Braving guano, urine, and infectious diseases is all in a day's work for bat ecologist Donald McFarlane, who descends into the depths of Borneo’s Gomantong Caves to study the bats that live there.
“It’s like in Batman Begins, when young Batman is standing in a bat cave with the bats swirling all around him,” says National Geographic grantee Donald McFarlane, comparing his real-life work to a scene featuring the iconic superhero. McFarlane may not fly but, as a bat ecologist, he does repel hundreds of feet into the bowels of Borneo’s Gomantong Caves to study the bats that live there.
“We don’t worry about bats flying into us because it happens all the time. It’s going to happen continuously,” McFarlane explains, adding that the bats exist in “tremendous numbers.” And with tremendous numbers of bats come tremendous amounts of bat droppings and urine. McFarlane says he trudges through “pyramid-like accumulations of guano that are sometimes 60 or 70 feet high” and wears a face mask to protect his lungs from the dangerous levels of ammonia released from bat urine into the atmosphere.
Contact with bats and their excrement also puts McFarlane at risk for contracting rabies, histoplasmosis, and less studied tropical diseases. “It’s a pretty good environment to spread microorganisms,” McFarlane says.
So what exactly is McFarlane hoping to achieve by descending into this disease-ridden underground world? In part, he just wants to discover how far and how deep the caves go and push forward into the unexplored passages. But he’s also trying to figure out how bats and other cave dwellers are affecting the geology of the caves.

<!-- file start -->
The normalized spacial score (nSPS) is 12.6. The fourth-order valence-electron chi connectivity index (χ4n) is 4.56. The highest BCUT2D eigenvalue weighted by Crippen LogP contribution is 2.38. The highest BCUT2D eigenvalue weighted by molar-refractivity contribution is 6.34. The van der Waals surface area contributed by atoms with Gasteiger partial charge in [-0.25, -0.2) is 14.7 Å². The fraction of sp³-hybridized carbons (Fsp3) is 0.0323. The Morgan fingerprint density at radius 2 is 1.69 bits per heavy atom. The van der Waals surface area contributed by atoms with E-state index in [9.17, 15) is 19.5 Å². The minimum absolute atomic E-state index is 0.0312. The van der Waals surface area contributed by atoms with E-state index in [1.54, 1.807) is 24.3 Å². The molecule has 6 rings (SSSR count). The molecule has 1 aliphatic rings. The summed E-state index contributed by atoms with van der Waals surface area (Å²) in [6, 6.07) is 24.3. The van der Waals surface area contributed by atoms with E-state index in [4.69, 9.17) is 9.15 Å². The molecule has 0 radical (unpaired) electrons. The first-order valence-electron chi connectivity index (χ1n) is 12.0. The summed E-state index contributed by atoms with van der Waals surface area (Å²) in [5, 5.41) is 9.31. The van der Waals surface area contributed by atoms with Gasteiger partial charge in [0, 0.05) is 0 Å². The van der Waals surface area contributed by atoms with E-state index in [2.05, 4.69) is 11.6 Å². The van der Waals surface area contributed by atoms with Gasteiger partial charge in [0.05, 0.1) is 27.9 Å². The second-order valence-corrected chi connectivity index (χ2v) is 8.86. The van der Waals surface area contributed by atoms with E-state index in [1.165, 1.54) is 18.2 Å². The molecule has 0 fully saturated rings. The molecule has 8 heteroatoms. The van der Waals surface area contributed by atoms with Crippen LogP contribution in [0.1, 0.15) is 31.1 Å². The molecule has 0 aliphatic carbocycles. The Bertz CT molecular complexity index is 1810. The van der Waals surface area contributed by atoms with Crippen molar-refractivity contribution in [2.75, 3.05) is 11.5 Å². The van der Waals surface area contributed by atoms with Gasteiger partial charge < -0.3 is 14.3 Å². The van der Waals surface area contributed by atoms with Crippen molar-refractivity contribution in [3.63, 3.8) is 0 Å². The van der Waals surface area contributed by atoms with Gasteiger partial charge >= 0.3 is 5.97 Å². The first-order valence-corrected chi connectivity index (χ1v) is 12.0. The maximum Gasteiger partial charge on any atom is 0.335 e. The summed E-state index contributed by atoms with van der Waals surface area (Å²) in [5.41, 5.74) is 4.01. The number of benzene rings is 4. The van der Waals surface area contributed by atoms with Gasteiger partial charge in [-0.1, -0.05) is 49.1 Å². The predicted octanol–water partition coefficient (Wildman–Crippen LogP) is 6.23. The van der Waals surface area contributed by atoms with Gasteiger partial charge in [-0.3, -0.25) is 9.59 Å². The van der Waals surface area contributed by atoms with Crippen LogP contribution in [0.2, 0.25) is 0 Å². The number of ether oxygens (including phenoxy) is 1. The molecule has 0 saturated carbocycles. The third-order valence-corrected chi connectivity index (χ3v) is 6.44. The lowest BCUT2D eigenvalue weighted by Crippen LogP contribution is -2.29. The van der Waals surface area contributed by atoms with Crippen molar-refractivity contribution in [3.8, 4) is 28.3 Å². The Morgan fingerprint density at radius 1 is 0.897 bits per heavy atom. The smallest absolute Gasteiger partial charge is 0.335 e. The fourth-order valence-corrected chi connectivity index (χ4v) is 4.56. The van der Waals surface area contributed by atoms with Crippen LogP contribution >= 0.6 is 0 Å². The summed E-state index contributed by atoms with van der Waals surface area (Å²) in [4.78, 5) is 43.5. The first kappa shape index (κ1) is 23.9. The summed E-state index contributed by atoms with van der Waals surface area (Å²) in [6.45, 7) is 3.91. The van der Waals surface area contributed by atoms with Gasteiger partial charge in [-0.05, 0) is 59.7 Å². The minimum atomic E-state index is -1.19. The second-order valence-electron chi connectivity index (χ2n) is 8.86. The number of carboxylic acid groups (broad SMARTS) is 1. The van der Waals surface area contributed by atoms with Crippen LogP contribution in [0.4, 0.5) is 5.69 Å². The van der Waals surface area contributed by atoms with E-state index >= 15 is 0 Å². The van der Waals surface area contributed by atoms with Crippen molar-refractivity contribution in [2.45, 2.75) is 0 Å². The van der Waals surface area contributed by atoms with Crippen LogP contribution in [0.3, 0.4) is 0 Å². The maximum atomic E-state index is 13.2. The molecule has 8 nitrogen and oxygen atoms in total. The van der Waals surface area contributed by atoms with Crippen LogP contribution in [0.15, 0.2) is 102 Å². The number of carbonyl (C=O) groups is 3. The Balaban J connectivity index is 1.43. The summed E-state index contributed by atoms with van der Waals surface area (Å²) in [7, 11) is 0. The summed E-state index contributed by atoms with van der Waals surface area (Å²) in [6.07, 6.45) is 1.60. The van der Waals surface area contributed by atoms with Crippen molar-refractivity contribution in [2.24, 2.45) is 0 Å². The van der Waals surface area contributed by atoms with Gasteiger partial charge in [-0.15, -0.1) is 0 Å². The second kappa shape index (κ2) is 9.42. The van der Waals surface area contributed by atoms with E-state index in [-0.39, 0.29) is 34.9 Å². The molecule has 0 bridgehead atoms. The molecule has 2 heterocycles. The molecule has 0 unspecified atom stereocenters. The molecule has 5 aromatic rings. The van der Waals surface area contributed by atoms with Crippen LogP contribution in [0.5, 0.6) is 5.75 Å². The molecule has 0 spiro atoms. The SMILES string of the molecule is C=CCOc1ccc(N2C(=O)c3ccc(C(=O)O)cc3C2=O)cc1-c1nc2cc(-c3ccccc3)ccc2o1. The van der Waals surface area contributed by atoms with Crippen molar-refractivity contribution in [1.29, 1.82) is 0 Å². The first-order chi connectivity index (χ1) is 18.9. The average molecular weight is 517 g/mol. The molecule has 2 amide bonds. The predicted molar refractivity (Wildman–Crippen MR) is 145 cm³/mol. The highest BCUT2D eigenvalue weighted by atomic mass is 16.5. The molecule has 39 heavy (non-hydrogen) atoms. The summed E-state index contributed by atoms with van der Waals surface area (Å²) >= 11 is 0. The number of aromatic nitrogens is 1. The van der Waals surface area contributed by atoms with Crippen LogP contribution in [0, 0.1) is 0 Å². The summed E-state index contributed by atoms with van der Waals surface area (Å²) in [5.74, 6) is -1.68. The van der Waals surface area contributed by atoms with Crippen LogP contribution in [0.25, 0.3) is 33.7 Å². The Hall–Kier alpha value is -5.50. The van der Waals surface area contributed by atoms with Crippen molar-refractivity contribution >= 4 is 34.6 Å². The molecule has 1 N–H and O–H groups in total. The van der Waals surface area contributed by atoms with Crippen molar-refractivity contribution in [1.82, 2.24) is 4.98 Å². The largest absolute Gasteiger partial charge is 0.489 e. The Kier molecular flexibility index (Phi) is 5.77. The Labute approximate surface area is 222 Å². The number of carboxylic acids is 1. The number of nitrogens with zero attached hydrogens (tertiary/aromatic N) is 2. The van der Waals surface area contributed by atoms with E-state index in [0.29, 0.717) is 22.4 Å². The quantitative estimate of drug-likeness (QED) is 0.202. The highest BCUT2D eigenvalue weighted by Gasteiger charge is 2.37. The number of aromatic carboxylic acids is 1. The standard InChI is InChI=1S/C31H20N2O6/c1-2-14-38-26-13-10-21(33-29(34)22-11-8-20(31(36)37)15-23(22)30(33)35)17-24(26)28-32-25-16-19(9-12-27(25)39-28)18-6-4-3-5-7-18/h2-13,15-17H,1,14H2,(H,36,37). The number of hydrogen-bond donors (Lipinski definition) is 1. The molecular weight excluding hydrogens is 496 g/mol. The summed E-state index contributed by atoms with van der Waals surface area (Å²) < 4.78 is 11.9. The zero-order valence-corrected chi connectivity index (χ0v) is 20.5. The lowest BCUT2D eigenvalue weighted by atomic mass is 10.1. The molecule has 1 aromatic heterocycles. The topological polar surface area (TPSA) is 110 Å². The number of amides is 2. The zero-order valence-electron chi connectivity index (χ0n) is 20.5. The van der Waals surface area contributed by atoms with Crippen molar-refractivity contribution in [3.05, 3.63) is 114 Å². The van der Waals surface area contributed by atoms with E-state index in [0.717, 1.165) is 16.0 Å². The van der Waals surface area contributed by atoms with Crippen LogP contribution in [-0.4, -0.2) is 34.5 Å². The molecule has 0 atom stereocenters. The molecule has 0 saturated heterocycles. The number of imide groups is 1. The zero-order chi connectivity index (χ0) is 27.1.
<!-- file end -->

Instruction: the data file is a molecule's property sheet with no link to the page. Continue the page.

To fully comprehend the interaction between the caves’ geology and animals, McFarlane’s team is using state-of-the-art 3-D laser scanning technology and drone photography, and there’s no doubt that the sheer density of life is having a major effect on cave formation. “The cathedral-like passages that make the caves so spectacular in the first place do seem to be very largely created by the bats and birds,” says McFarlane. “It’s a case of the animals creating their own habitat in large part.” The bats and birds poop and pee so much that the excrement erodes the walls and actually makes the caves bigger, potentially by 50 percent.
The caves are also home to swiftlets, a type of bird whose nests have been harvested at Gomantong for about three centuries. McFarlane wants to better understand how the edible nest trade is effecting the swiftlet population in order to help advance sustainable practices. Swiftlet nests are considered a delicacy, as the saliva found in the nests is prized for its flavor and gelatinous texture.
Saliva, feces, and urine. It may not be sanitary, but it’s science!